Does every white girl go through a Francophile phase? I sure did. I wore berets without irony. I thought I could pull off ballet flats. I listened to Françoise Hardy on repeat (still do). When I went Paris for the first time, I headed straight for Ladurée and Café de Flore. I came home with an Eiffel Tower keyring that I actually used, again without irony, until it broke.

Those wannabe French girl cliches and many more appear in new Netflix series Emily in Paris, starring Lily Collins as a giddily peppy American sent to the city of lights by her Chicago marketing firm to offer “an American point of view”, without knowing any French.

The buzz is real, and it’s because, maybe, expectations were high: the show was created by Darren Star, the man behind Sex and the City and Younger, and the costumes are by the iconic Patricia Field, of SATC, Younger and The Devil Wears Prada fame.

Maybe this could be SATC for a new generation?

Emily in Paris, wearing a printed shirt of the Parisian skyline and Eiffel Tower. Picture / Netflix

Well, not quite. The reviews have been terrible…but it’s a fun watch and I finished its 10 episodes in two easy sittings. It’s sort of like TikTok: dumb fun with some rare moments of sharp, but maybe not deliberate, meta commentary.

A satire exploring the absurdity and snobbishness of the fashion industry, and the increasing influence of streetwear and reliance on gimmicks? Sure. A commentary on social media and American corporate culture? Maybe. Or maybe it’s just silly. And boy do we need silly right now!

In Emily in Paris, the social media platform of choice is Instagram. It’s Emily’s expertise, apparently, and she has a lot to say about engagement and brands and content. Outside of work she becomes an influencer of sorts after posting carefree photos of the Parisian way of life (eating a baguette, a small dog doing a poo on the footpath, skinny smoking locals, a gorgeous rooftop view). It’s all very Instagram in its early incarnation and doesn’t reflect it in 2020 at all (this story from Vulture reviewing Emily's ‘Bot-like’ account is hilarious).

A red beret...with a gingham short suit by Veronica Beard. Picture / Netflix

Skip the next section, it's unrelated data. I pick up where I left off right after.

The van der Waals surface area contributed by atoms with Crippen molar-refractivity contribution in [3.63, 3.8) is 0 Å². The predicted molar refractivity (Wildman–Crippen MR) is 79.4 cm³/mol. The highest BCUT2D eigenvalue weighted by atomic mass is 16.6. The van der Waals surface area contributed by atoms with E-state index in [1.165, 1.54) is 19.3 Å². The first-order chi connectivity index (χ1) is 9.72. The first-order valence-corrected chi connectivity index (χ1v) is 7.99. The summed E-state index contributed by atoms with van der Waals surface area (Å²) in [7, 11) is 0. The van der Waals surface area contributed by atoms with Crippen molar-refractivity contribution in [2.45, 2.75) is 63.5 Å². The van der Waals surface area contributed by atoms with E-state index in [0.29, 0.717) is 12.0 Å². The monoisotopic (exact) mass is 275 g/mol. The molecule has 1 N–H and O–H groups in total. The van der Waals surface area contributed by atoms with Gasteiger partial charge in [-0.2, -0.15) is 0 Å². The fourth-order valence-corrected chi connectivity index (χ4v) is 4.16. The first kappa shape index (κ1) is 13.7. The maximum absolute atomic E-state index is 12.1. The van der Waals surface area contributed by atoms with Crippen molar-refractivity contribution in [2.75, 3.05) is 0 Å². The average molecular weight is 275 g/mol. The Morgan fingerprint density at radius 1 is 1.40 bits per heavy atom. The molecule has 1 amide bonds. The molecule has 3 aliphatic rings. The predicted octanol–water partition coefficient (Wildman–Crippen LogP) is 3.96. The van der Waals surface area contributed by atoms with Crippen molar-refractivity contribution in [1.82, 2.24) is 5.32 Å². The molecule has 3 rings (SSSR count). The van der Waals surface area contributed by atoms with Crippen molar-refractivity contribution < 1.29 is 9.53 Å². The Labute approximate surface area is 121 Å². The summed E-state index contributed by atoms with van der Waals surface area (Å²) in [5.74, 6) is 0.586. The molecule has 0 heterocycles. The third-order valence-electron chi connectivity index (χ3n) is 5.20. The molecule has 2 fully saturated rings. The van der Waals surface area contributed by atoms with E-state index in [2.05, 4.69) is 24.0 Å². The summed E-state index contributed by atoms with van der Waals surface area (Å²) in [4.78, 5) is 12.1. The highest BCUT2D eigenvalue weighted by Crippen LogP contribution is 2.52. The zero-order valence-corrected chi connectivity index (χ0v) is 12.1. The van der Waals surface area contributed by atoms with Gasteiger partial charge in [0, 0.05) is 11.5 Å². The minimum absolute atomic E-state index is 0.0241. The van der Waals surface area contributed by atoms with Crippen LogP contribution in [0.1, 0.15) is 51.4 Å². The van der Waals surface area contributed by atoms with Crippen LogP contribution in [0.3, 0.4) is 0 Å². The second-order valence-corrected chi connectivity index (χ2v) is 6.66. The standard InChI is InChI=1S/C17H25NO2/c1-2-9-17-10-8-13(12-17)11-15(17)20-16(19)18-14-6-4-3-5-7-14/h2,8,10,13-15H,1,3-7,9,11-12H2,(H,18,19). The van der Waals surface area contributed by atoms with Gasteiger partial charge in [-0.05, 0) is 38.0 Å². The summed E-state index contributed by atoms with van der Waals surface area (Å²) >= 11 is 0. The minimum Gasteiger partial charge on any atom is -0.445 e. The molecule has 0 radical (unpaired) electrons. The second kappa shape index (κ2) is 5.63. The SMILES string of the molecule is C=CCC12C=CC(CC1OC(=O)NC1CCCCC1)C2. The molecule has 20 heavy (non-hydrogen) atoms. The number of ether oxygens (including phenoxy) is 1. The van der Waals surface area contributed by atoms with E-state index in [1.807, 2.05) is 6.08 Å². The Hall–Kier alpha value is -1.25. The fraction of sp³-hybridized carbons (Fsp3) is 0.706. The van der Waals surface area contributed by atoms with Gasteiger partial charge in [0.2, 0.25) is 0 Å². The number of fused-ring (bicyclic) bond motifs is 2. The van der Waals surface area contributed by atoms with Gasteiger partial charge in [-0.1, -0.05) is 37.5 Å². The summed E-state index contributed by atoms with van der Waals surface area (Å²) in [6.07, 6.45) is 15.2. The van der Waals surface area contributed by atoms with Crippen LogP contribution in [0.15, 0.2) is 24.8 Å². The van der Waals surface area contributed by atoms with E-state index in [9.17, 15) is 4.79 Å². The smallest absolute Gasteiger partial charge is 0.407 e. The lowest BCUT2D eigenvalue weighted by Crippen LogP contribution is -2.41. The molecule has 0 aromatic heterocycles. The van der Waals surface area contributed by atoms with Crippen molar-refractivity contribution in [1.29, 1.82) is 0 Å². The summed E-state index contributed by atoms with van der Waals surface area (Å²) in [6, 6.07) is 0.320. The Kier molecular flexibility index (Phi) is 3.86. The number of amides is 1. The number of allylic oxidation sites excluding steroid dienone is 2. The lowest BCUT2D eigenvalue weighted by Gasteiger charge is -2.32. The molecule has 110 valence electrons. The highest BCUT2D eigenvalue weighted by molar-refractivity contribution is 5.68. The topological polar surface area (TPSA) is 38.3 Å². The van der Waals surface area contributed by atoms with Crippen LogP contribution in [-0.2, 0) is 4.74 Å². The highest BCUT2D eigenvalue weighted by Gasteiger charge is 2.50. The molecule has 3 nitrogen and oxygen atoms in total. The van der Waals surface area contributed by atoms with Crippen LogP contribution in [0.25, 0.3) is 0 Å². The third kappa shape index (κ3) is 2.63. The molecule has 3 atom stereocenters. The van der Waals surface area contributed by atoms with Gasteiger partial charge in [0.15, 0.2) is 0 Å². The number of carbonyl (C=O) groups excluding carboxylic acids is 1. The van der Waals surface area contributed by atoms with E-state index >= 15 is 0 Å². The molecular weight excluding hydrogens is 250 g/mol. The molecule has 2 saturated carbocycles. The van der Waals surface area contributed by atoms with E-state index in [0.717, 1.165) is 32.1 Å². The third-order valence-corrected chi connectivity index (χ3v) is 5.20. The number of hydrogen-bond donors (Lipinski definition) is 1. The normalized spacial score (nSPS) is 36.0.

The costumes too are very Instagram of an earlier time. Patricia Field is a legend and she knows what she is doing but…they are extremely obvious. If these costumes were about sending messages, they’re being screamed over a loudspeaker at full volume. But Patricia - the mastermind of the Devil Wears Prada's Chanel boots moment, and every single thing Carrie Bradshaw ever wore - is not known her her subtlety. At one point, there is literally a person walking out of a pastry shop holding a baguette while wearing a Breton top. Emily’s ensemble for her first day at the office is an Alice + Olivia shirt printed with the Eiffel Tower (she also later wears a bra with the tower on it). She wears a red beret. In Paris. God I’m embarrassed for her.

“You have no mystery,” Emily’s chic AF French boss Sylvie says to her with disdain. “You’re very obvious.”

“I need you to be…less,” she instructs in another episode, in case you didn’t get it.

Emily is American, and she is a lot. (She also has a lot of handbags)

At an influencer event, wearing a coat from the Chanel Cruise 2020 collection. Picture / Netflix

The absolute funniest part of the entire series for a fashion nerd is the storyline involving fashion designer Pierre Cadault - a flamboyant and high-maintenance creative who I think is modelled off the likes of Karl Lagerfeld and Jean Paul Gaultier (I would like to have a long bitchy lunch with him immediately.)

Emily and her colleagues visit his atelier in a bid to win the brand’s business, but he is deeply offended by…her heart and Eiffel Tower bag charm. “Ringarde!” he sputters in disgust - essentially calling her basic. Bag charms are dumb, and I nearly spat out my wine at this darkly funny shade.

Emily and the dumb bag charm. Picture / Netflix